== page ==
A year after the killing of Freddie Gray, a teenager in Baltimore was fatally shot by the police. This is the story of his life and death, and of a grieving family looking for answers.
As soon as I heard Davetta Parker’s voice, I knew I had to meet her. Her grandson Lavar Montray Douglas, known as Nook, was among seven young people from one high school in Baltimore who were killed in the spasm of violence that shook the city after the death of Freddie Gray, a 25-year-old black man who died of a severe spinal cord injury while in police custody.
I cold-called her. She was sitting at her desk in a Baltimore public library. She said, “I think God sent you to me.” She said that she had so many questions about the death of her grandson, who had been shot by a police officer, and that she needed someone to help investigate, because the police never did. She said that she had written letters to news channels and newspapers, but that no one had written back. And there I was on the phone.
My colleague Lynsea Garrison and I spent four months examining Nook’s case. It took us on a journey from a quiet back room in the central library, where we first met Ms. Parker and her daughter Lashanda Douglas, known as Toby, into the streets of Baltimore, to drug corners, living rooms and grand homes in the county.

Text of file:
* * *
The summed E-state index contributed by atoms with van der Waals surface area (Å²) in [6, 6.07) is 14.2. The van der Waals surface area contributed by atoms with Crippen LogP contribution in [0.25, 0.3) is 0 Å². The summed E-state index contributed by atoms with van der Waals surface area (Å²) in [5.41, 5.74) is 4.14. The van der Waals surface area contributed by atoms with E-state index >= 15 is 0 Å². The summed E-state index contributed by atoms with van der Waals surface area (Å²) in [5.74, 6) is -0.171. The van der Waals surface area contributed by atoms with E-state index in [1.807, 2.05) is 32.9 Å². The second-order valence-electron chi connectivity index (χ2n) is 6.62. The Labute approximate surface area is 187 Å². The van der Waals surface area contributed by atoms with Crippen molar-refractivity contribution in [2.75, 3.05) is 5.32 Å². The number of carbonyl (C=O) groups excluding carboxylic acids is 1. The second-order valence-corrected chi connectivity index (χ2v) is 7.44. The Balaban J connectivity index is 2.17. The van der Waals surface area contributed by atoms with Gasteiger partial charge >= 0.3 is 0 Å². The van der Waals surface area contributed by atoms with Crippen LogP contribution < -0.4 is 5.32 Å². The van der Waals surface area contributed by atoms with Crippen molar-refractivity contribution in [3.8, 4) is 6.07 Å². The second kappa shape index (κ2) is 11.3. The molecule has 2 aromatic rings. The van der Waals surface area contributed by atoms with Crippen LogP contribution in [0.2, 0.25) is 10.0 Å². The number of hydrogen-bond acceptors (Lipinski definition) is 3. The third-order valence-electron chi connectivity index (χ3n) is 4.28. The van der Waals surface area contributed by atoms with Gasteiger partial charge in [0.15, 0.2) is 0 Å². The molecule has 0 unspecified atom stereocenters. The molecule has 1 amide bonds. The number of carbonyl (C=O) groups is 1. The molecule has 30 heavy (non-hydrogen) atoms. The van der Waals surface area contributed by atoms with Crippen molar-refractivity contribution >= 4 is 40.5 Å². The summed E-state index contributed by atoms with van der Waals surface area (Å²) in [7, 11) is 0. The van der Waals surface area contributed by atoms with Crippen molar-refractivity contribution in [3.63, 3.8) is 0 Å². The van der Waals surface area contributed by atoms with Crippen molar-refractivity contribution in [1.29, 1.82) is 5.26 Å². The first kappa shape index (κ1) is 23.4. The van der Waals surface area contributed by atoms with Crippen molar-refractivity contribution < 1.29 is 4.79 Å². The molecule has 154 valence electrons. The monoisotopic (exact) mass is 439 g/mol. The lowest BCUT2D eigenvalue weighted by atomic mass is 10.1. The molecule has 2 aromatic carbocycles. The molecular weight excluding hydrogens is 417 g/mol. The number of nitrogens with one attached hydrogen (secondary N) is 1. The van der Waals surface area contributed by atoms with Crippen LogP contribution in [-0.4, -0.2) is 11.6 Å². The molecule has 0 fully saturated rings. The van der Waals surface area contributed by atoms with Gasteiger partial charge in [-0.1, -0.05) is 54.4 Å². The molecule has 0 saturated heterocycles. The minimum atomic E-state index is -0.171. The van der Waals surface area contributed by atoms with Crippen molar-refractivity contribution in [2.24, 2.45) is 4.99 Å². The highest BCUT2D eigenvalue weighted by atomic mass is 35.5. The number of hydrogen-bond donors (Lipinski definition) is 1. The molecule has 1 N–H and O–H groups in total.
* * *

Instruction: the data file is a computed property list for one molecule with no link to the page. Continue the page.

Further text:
We wanted to tell his story for the simple reason that events like these are rarely told, even though they have become ordinary. Nook and his friends — many of whom have also been killed — were typical for homicide victims in Baltimore. They all had records with serious crimes. But they were boys. Most hadn’t even turned 18. And the deeper question in our minds was: How did things get like this for them?
You’ll meet Ms. Parker and Ms. Douglas in Part 1. Every day this week, we’ll bring you a new chapter in the life of Nook and his family’s search for answers about his death.
After years of living away from his native Baltimore, Gregory Morton was looking for a hometown haven. Little did he know that his search would lead to a property so filled with history that he would be proud to share it with the world. Today, home for the 35-year-old Morton is 524 S. Dallas St. in Fells Point — one of five alley houses on the street that abolitionist Frederick Douglass had built in the 1890s. Douglass, who was born into slavery on the Eastern Shore and went on to become a world-renowned orator, author and newspaper editor, built the homes as rental properties for African-Americans, according to the Maryland Historical Trust.